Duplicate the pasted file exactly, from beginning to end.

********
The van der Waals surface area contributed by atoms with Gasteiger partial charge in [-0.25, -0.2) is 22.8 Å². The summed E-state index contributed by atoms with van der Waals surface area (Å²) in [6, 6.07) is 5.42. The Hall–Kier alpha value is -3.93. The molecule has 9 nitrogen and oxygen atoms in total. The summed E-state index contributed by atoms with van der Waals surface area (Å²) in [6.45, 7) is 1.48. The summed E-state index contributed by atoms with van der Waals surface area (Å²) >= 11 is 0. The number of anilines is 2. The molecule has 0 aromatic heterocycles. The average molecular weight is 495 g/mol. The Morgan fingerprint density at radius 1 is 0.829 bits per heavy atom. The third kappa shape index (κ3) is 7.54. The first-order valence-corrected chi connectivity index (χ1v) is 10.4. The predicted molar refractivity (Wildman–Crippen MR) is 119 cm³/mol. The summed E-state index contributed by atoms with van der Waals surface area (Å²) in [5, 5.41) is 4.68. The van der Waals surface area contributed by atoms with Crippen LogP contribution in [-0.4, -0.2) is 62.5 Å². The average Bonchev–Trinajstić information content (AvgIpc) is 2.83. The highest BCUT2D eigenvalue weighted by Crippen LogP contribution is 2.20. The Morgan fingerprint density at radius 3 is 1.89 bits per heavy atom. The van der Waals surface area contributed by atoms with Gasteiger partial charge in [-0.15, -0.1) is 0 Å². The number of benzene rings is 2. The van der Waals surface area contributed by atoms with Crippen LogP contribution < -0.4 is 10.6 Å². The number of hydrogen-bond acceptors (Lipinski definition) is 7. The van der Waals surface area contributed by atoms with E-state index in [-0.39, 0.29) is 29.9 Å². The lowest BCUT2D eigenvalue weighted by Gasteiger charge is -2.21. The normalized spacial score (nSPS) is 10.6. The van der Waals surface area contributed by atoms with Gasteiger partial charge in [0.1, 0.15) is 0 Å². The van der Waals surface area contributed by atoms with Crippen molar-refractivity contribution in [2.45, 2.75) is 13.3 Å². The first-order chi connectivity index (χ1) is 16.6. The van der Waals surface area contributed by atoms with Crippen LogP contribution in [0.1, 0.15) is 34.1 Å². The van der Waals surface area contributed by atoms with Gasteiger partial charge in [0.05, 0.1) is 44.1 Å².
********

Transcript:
The van der Waals surface area contributed by atoms with Gasteiger partial charge in [-0.25, -0.2) is 22.8 Å². The summed E-state index contributed by atoms with van der Waals surface area (Å²) in [6, 6.07) is 5.42. The Hall–Kier alpha value is -3.93. The molecule has 9 nitrogen and oxygen atoms in total. The summed E-state index contributed by atoms with van der Waals surface area (Å²) in [6.45, 7) is 1.48. The summed E-state index contributed by atoms with van der Waals surface area (Å²) >= 11 is 0. The number of anilines is 2. The molecule has 0 aromatic heterocycles. The average molecular weight is 495 g/mol. The Morgan fingerprint density at radius 1 is 0.829 bits per heavy atom. The third kappa shape index (κ3) is 7.54. The first-order valence-corrected chi connectivity index (χ1v) is 10.4. The predicted molar refractivity (Wildman–Crippen MR) is 119 cm³/mol. The summed E-state index contributed by atoms with van der Waals surface area (Å²) in [5, 5.41) is 4.68. The van der Waals surface area contributed by atoms with Crippen LogP contribution in [-0.4, -0.2) is 62.5 Å². The average Bonchev–Trinajstić information content (AvgIpc) is 2.83. The highest BCUT2D eigenvalue weighted by Crippen LogP contribution is 2.20. The Morgan fingerprint density at radius 3 is 1.89 bits per heavy atom. The van der Waals surface area contributed by atoms with Gasteiger partial charge in [-0.15, -0.1) is 0 Å². The number of benzene rings is 2. The van der Waals surface area contributed by atoms with Crippen LogP contribution < -0.4 is 10.6 Å². The number of hydrogen-bond acceptors (Lipinski definition) is 7. The van der Waals surface area contributed by atoms with E-state index in [-0.39, 0.29) is 29.9 Å². The lowest BCUT2D eigenvalue weighted by Gasteiger charge is -2.21. The normalized spacial score (nSPS) is 10.6. The van der Waals surface area contributed by atoms with Gasteiger partial charge in [0.1, 0.15) is 0 Å². The van der Waals surface area contributed by atoms with Crippen molar-refractivity contribution in [2.45, 2.75) is 13.3 Å². The first-order chi connectivity index (χ1) is 16.6. The van der Waals surface area contributed by atoms with Crippen LogP contribution in [0.1, 0.15) is 34.1 Å². The van der Waals surface area contributed by atoms with Gasteiger partial charge in [0.05, 0.1) is 44.1 Å².